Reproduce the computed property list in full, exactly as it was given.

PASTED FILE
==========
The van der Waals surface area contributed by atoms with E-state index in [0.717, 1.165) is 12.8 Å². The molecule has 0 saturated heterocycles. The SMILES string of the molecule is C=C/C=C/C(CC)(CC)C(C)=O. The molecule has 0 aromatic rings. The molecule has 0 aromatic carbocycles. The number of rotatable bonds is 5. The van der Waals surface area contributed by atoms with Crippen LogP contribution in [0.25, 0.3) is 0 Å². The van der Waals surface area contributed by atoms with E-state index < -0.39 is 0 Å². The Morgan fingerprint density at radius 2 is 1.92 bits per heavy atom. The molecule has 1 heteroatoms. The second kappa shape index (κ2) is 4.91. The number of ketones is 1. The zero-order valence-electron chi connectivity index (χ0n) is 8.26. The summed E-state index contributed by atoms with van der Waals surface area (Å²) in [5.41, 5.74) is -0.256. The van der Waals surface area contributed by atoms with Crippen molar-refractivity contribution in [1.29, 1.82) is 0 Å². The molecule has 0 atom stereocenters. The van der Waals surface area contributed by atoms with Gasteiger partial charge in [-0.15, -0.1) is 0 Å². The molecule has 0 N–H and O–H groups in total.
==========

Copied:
The van der Waals surface area contributed by atoms with E-state index in [0.717, 1.165) is 12.8 Å². The molecule has 0 saturated heterocycles. The SMILES string of the molecule is C=C/C=C/C(CC)(CC)C(C)=O. The molecule has 0 aromatic rings. The molecule has 0 aromatic carbocycles. The number of rotatable bonds is 5. The van der Waals surface area contributed by atoms with Crippen LogP contribution in [0.25, 0.3) is 0 Å². The van der Waals surface area contributed by atoms with E-state index < -0.39 is 0 Å². The Morgan fingerprint density at radius 2 is 1.92 bits per heavy atom. The molecule has 1 heteroatoms. The second kappa shape index (κ2) is 4.91. The number of ketones is 1. The zero-order valence-electron chi connectivity index (χ0n) is 8.26. The summed E-state index contributed by atoms with van der Waals surface area (Å²) in [5.41, 5.74) is -0.256. The van der Waals surface area contributed by atoms with Crippen molar-refractivity contribution in [1.29, 1.82) is 0 Å². The molecule has 0 atom stereocenters. The van der Waals surface area contributed by atoms with Gasteiger partial charge in [-0.15, -0.1) is 0 Å². The molecule has 0 N–H and O–H groups in total.